Will climate risk trigger the next great financial crisis?

March 28, 2024|Written by and
Flags outside the New York Stock Exchange
© Carlos Delgado

This year marks a big anniversary – 15 years since one of the biggest meltdowns in financial history. For a few weeks in the fall of 2008, the world’s financial system teetered on the brink of collapse and threatened to push the world into a global depression unseen since the 1930s.

One of history’s most important lessons is how often we forget it, which is why this anniversary is so significant. So what did we learn from the great financial crisis of 2008-2009? And how might these lessons apply to the rapidly escalating financial risk of climate change?

First and foremost, the financial crisis reminds us that while large global banks are among the most sophisticated managers of financial risks on the planet, sometimes their models just don’t account for all factors that could cost stakeholders billions, if not trillions, of dollars.

Linked to that is the even bigger takeaway which has enormous implications for today’s market: these financial institutions can also underestimate how quickly things can spiral out of control.

In retrospect, a vital lesson of previous financial crises is that bank time horizons for modeling risk often made them assume they had more time to act before adjusting course. This happened in 2008 when financial actors across the globe became enmeshed in the unexpected collapse of a housing bubble and the sub-prime loan market built around it.

It wasn’t simply that banks were mispricing these large and correlated assets. They also underestimated how quickly that widespread risk could implode and how little time they would have to respond. It was a heavy price to pay: billions were lost in a matter of weeks, causing significant devastation to corporate and personal portfolios alike and costing the global economy upwards of US$2tn, a 4% decline in global economic growth.

Climate risk could come faster than banks expect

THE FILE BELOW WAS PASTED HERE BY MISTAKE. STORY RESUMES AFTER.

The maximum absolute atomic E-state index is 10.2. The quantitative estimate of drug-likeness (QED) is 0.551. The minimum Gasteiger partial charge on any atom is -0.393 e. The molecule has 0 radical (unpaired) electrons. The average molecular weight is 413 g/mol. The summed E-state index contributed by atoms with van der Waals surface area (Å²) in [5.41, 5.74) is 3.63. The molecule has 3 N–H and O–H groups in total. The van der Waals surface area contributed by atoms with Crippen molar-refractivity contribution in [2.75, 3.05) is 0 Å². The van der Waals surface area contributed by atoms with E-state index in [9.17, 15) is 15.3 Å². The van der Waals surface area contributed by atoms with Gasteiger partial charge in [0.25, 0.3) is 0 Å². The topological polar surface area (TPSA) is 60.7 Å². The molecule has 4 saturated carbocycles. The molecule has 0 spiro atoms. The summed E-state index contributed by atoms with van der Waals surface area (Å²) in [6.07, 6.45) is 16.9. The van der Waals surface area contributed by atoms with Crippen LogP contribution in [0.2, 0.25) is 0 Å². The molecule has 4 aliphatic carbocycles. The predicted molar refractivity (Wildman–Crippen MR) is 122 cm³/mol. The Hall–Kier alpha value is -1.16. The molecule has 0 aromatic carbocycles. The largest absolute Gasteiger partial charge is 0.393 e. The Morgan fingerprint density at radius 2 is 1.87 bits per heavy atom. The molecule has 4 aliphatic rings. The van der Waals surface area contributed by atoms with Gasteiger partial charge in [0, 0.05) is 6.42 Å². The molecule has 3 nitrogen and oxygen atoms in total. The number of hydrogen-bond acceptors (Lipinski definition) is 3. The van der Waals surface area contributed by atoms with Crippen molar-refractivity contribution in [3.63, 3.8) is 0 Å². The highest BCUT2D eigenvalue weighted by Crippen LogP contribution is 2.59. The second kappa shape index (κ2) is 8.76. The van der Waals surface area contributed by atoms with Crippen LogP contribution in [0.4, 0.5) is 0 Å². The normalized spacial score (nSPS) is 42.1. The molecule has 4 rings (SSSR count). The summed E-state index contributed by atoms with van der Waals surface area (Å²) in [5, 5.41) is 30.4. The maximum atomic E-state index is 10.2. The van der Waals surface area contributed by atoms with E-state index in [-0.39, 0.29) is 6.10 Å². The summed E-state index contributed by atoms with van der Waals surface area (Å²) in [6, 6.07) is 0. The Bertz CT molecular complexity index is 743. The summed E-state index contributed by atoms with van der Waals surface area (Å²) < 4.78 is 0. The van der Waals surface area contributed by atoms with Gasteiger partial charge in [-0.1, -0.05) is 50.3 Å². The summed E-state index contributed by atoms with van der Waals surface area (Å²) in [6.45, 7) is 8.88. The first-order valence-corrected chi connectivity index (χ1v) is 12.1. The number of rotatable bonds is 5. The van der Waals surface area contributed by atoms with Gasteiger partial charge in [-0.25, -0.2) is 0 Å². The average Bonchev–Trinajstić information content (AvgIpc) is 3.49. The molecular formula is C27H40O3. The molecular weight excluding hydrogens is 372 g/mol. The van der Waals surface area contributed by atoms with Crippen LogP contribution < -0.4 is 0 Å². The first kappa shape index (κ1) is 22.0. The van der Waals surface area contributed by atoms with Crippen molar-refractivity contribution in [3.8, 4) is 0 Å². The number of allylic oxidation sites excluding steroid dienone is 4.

Fast-forward 15 years and a new risk – climate risk – could cause the financial system to spiral out of control just as fast and with even greater impact than the financial crisis. In a perfect world, the shift to a low-carbon economy would happen smoothly and be globally coordinated. Asset values would slowly change and banks and investors would have plenty of time to adjust their portfolios.

Banks are beginning to address these risks. They have moved (slowly) to de-risk their portfolios while opining that most of the risk is post-2030. They are setting goals for zeroing out emissions in their portfolios and investments, and investing in transition finance. Banks also acknowledge that climate risk is a possible systemic risk.

All of this is progress. However, banks just need to move faster because changes happen, as Hemingway wrote, in “two ways: gradually then suddenly”. And our world today is far from “smooth and globally coordinated”, to say the least.

As Ceres’ 2020 report on transition risk warned, the risk of a disorderly transition is growing rapidly, significantly raising the possibility of sudden shocks to asset values. While some in the financial community are uncertain about the possibility of a climate-driven liquidity crisis, our research shows that climate-related factors could rapidly increase the risk of financial contagion and potentially a system-wide disaster.